Personal Finance Roundup

7 Tips to Conserve Heat and Money This Winter [Money Talks News] “Here’s more quick info on things you do to winterize your home.”

DIY? 4 Times It’s Cheaper to Pay a Professional [Money Watch] “Doing things on our own always sounds like a good idea. But the truth is that we often end up spending more money and time.”

8 College Fees You Didn’t Plan For [Smart Money] “Here are eight hidden fees to look for — and what you can expect to pay.”

The End of the 4% Rule? [Wise Bread] “That rule is starting to look kind of iffy.”

7 things you should know about Groupons [Smart Spending] “Here’s how to make the most of deals at the site, plus some interesting trivia.”

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  1. KillerBee says:

    I don’t know where this person is changing her oil, but minimum cost for a pro to change the oil around where I live is around $40. More if you drive a truck or SUV.

    And has she not heard that pretty much any auto parts store will recycle the oil for you for free?

    After an initial purchase of a $5 filter wrench and $50 for wheel ramps (not even necessary for my SUV) I can change my own oil for about $15.

    • pecan 3.14159265 says:

      When we got our car, we paid for a care plan that gave us some free services, including oil changes. The free oil changes alone have more than paid for the cost of the care plan, not to mention the fact that we can’t do our own oil changes since we live in an apartment.

    • idx says:

      I’ve been changing my own oil for years. I use the best stuff, and one time I didn’t have time to change my oil and I was about to drive across 3 states so I popped in to one of those 5 minute oil change places. To get the same oil and the same filter I normally use it would have cost $120. It costs me $30 to do it at home.

      I made time to change my oil.

    • Loias supports harsher punishments against corporations says:

      The article seemed to suggest you can’t dump your oil for free and legally. Plenty of auto parts shops allow you to dump your oil for free. Many will not charge you.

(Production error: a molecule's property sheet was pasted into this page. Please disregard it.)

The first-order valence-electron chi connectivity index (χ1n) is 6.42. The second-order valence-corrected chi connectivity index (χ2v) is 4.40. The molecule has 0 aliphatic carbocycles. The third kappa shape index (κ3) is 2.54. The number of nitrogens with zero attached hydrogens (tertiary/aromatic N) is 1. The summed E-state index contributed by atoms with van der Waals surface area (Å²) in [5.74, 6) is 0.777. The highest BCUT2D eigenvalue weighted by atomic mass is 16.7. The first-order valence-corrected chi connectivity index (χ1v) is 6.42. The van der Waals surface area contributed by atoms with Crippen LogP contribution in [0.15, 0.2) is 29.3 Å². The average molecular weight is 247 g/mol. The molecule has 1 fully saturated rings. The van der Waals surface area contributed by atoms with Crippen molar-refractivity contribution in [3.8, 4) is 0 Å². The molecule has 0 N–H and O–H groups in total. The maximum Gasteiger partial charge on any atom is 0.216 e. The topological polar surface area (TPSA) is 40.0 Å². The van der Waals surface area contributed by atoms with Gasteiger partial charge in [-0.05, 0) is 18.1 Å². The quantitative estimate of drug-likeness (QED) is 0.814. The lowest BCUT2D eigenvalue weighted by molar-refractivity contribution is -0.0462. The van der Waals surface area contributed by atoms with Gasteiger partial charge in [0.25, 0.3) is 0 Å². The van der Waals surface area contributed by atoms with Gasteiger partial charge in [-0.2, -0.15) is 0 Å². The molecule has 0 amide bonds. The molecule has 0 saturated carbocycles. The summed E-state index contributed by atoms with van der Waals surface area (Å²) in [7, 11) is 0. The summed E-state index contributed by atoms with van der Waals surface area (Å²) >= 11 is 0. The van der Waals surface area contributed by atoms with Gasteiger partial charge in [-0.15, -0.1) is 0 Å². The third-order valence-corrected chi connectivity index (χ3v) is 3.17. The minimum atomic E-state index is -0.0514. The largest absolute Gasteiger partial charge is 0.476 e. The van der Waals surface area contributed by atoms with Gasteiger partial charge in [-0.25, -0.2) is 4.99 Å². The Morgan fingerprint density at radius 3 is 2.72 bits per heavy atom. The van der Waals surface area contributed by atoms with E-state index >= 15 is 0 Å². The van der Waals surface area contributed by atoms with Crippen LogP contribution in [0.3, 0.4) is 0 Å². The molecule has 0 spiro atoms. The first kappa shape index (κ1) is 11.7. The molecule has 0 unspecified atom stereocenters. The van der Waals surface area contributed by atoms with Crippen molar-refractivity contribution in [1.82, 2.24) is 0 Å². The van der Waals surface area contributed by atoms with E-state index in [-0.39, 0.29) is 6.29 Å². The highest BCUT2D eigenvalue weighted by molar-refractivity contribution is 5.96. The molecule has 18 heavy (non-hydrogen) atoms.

2. Macgyver says:

    How can a programmable thermostat save you money?
    I keep mine at 70, so it would still come on at 70 or below, and still go off at anything above 70, just like a programmable one.

    • Willie Derp says:

      you set it lower for the times you’re not at home or overnight when you’re covered by blankets anyway.

      • Macgyver says:

        So people can’t manually adjust it themselves manually.
        When I go to sleep, and when I’m not home I turn it down myself manually.

        The only thing they are good for, is if you have more then one zone, so you can set each one individually.

        • RandomHookup says:

          How about when you forget or when you want to start raising the temp an hour before you get up?

    • Loias supports harsher punishments against corporations says:

      Honestly, sometimes I think you say these things on purpose…

    • evnmorlo says:

      I think it’s mostly a myth invented by the manufacturers. Most people were perfectly capable of manually adjusting their thermostats.

    • RandomHookup says:

      You realize that you can drop the temp when you are asleep or not home? That’s a lot of wasted energy. You can even have the thermostat start heating the house an hour before you get home so it just the way you liked it.

      I’ve saved a ton with my programmable…best free thing the gas company ever gave to me.

  3. Bativac says:

    About the “hiring a professional” thing. Sometimes it’s a crapshoot. I’ve hired pros to do work and ended up having to fix it after-the-fact. In the house I just bought, there are places where professional work was done that I’m having to re-do. So pros aren’t always the way to go.

    Lots of professionals are trying to knock the work out and move on to the next job. They have no personal stake in what they’re doing and, if the job will be covered by paint or drywall, they figure you’ll never see it anyway. If you do it yourself, yeah, it may take awhile, but you’ll take the time to correct mistakes and do it right.

  4. Willie Derp says:

    The “plant trees to shade your house in the summer” trick might save you on A/C costs but what about in the winter when your house gets less sun and your heating costs go up?

    • hotdogsunrise says:

      If you live in a place like central New York, you don’t have to worry about potential heat you could gain in the winter by not having trees around your house. There is no sun in the winter.

      But having trees around the house if there is a heavy snowfall or ice storm could be potentially damaging to your house. Unless you want a tree in your living room.

  5. cheezfri says:

    The author who suggested we go to the quick lube places obviously did not read the recent myriad of comments regarding how awful those places are, and in fact can cost you more when they screw up your oil change or hard sell you all the little extra stuff.